Terms & Technology: Trademarking “App Store”
Written By Asher Kest
Reviewed By Cynthia Amis
Apple is suing Microsoft over the use of the term “App Store,” insisting that they should own a valid trademark on the term despite its seemingly generic and descriptive meaning. Apple argues that they were the first to use the phrase, and that it is most commonly associated with them. Indeed, generic phrases may be trademarked if applied in an uncommon way. The mark was approved for comment by the patent and trademark office, and Microsoft has since objected to the trademark as a generic and descriptive term, going so far as to hire a linguist to contest Apple’s insistence of the word’s unique value. Of course, Apple already has a linguist on hand to argue that although “App Store” may contain generic words, when put together it becomes a proper noun. Apple has extended their defense of the term, suing Amazon over their use of the similar phrase “appstore.”
Trademark law generally applies to terminology used in business in order to distinguish enterprises for both producers and consumers. Trademark law is a commercial application, not an innovative one. As such, a trademarked term must have distinctiveness. Marks fall along a spectrum of distinctiveness from arbitrary to descriptive; the more arbitrary a mark is, the more distinct it will be, whereas the more a mark merely describes a product, the less protection trademark law offers, since it is therefore something that should not be limited to one particular business, and may be unable to be used in a distinctive manner. In addition, accused infringers may properly defend themselves by showing that the mark has become or is in fact generic, and should not be subject to protection.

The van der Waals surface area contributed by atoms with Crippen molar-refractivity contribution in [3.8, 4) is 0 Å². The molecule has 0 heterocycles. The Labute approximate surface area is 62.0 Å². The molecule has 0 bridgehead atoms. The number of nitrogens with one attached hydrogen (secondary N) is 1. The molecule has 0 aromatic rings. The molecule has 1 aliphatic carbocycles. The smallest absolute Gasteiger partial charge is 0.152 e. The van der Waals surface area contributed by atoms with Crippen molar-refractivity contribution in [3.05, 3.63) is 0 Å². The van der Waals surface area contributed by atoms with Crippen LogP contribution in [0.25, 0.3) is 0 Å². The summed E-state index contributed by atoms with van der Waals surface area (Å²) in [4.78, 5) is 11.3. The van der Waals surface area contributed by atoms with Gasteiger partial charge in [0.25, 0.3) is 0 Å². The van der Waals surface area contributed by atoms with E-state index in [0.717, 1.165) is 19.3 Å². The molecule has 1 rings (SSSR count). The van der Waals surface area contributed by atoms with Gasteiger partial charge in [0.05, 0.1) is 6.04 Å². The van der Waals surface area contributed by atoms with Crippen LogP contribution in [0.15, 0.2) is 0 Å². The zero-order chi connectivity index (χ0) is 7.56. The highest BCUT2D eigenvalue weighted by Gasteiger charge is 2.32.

As mentioned above, however, even a mark that does not have particular distinction may be trademarked when applied in a novel way, for example by acquiring a secondary meaning. The concept of secondary meaning recognizes that words with an ordinary and otherwise primary meaning of their own may, after long use with a particular product, come to be known by the public as specifically designating that particular product. In order to establish a secondary meaning for a term, a plaintiff must show that the primary significance of the term in the minds of the consuming public is not the product but the producer. The term “Chap Stick,” for example, has long been associated with the eponymous brand produced by Pfizer, and as such is a trademarked brand name.
While this war of words takes place, it is important to note that it is very common for technology companies to zealously pursue their proprietary rights in naming products and services, often beyond the bounds of the reasoning behind trademark protection laws. The Wall street journal explains that “Nearly all mobile-device makers are actively suing or defending themselves in legal battles against one another.” Furthermore, Apple is at the center of the storm, perhaps to be expected given their success and in the tech and mobile device market. Is it just market maneuvering by companies in a competitive market trying to hold on to their piece of the pie? It certainly isn’t an adherence to legal principle that motivates; one Apple representative noted that Microsoft trademarked the term “windows” in 2004.
It would appear that the terms “App” and “store,” combined or otherwise, are indeed too generic and descriptive to be trademarked. Apple’s motion for a preliminary injunction against Amazon’s use was recently denied in that case, and Amazon will continue to use the term in the interim, although as of now a trial will be held.